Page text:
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trish602 (@trish602)

Xarelto

Heart Rhythm Conditions | Last Active: Apr 29, 2018 | Replies (48)

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@kanaazpereira

Hi @trish602,

One of the common side effects of Xarelto (Rivaroxaban), can be back aches, according to Mayo Clinic:
http://mayocl.in/2gpJpC9
I would also like to tag @mlemieux, one of our mentors who has taken Xarelto; he may hopefully have some more insight for you.

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Replies to "Hi @trish602, One of the common side effects of Xarelto (Rivaroxaban), can be back aches, according..."

Hi Rosemarya: Thanks for responding, You make it sound like a piece of cake. Sure makes me feel better. I’ll let you know how it goes.

Predictable, Thank you for the information. Everyone is so good about sharing their experiences. It helps a lot. Mine is scheduled for 1-5-17. Will let you know how it goes.

I too, did not have any issues with the dye/stress test. Did a scan. Then went to the treadmill. They put dye in and I ran. I guess I’m in pretty good shape because my heart rate stayed steady till around 8 min. Then, just stayed around 140. FINALLY, went up past 150 (or 160) and they stopped it. I hadn’t ran that far since my early 20’s!

Buc7777: Thanks. I don’t think it’s the dye that’s an issue. I’ve had a contrast C T scan. It’s the chemicals they use to speed up the heart in the nuclear stress test. The treadmill test is not possible for me. Thank you for the info.

Did they tell you what your target heart rate is? Mine was just 140. So the chemicals to speed up heart was less to get to 140. The chemicals did make me dizzy.

@grandmajan, Good morning, I can see that you are receiving a lot of support from our members. I feel that you are better prepared for what you will be facing during the stress test.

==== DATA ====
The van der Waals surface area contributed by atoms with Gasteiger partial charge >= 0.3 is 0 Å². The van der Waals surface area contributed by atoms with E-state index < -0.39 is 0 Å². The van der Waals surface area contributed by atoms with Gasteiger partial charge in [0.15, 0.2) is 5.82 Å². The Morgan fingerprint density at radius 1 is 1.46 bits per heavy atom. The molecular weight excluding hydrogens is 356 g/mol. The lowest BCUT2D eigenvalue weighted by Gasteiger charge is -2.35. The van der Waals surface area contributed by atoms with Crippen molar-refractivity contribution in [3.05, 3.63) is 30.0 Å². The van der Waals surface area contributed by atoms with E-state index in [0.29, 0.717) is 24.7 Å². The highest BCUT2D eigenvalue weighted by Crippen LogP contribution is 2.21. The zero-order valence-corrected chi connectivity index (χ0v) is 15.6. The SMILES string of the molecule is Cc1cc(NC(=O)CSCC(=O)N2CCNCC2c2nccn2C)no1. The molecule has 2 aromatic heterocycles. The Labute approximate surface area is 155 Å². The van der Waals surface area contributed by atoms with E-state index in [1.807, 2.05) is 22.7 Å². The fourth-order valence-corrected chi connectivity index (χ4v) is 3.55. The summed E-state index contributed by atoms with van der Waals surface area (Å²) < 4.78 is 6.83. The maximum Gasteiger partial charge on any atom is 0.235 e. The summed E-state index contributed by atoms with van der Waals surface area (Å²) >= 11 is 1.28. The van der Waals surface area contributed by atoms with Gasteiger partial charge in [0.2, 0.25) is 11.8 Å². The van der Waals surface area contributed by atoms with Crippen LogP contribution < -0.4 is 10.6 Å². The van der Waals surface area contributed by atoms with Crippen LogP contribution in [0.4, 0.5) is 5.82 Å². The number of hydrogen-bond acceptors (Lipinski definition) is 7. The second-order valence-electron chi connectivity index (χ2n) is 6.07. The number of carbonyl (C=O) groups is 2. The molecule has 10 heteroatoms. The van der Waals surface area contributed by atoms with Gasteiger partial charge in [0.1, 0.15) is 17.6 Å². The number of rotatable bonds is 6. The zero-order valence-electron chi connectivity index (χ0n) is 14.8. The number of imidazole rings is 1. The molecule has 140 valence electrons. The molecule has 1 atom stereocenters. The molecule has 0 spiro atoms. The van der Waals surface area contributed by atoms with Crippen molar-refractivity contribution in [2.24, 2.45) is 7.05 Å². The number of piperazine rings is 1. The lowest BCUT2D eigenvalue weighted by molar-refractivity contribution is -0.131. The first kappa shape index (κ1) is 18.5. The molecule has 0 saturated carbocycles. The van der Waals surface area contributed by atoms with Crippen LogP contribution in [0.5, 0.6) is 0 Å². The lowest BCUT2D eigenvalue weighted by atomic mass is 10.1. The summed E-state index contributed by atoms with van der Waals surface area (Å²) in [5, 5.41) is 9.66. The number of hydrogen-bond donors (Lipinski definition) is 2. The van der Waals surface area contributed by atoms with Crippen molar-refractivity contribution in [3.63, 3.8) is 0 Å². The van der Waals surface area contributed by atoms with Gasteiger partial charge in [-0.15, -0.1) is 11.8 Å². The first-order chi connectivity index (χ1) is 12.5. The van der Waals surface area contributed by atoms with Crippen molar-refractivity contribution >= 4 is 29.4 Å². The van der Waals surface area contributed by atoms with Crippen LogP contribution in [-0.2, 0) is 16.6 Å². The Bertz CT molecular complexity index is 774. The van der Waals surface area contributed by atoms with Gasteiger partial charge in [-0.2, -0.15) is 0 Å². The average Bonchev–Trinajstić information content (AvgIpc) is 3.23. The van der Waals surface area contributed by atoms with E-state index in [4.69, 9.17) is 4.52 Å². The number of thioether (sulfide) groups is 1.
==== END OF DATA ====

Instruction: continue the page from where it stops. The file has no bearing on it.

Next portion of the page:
I want to encourage you to contact your ordering doctor office if you have any specific questions relating to your own situation. I have a neighbor who recently had a stress test, she had a hard time remembering what her doctor had told her about the actual procedure. She didn’t want to ‘bother’ anyone with her questions. As a result, she was confused and unnecessarily anxious about the whole thing.
I’ll be thinking of you n Jan. 5. I hope that the test goes well for you and that the results will be helpful in treating your condition.
Rosemary

Rosemary, Thank you for your advice. Yes, I’m getting lots of support. It’s a relief knowing others who have had similar experiences. It’s a blessing that so many are willing to share.

Ihatediabetes: Thank you, that’s a great idea. I wouldn’t have thought to ask that. Tomorrow AM. Thanks again. Jan

@grandmajan, I’ve been thinking about you. I hope your experience with the stress test well for you. I know you were dreading it; I hope got a good night sleep after it was over with. Rosemary

Hi Rosemarya, Thank you for reminding me to let you know. I had the stress test. It was much less stressful than I imagined. The chemicals made me feel strange and icky but was very short lived and they had the antidote right there which took away all of the icky feelings. I don’t have the results yet. Your initial response helped to calm my worries a lot. Thanks Jan

I have a general question, of all of us out there that are taking Xarelto or other blood thinners, does anyone wear a “medic alert” bracelet that states that? Grandma Jan

I do, @grandmajan. My blood “thinner” is Coumadin (Warfarin), so my bracelet contains that information and a reference to my medical emergency card in my wallet. Several friends in my community are on one “thinner” or another, and a majority of them have bracelets or necklaces with a small placard to alert medical technicians to their need for special care and consideration when loss of blood is crucial.

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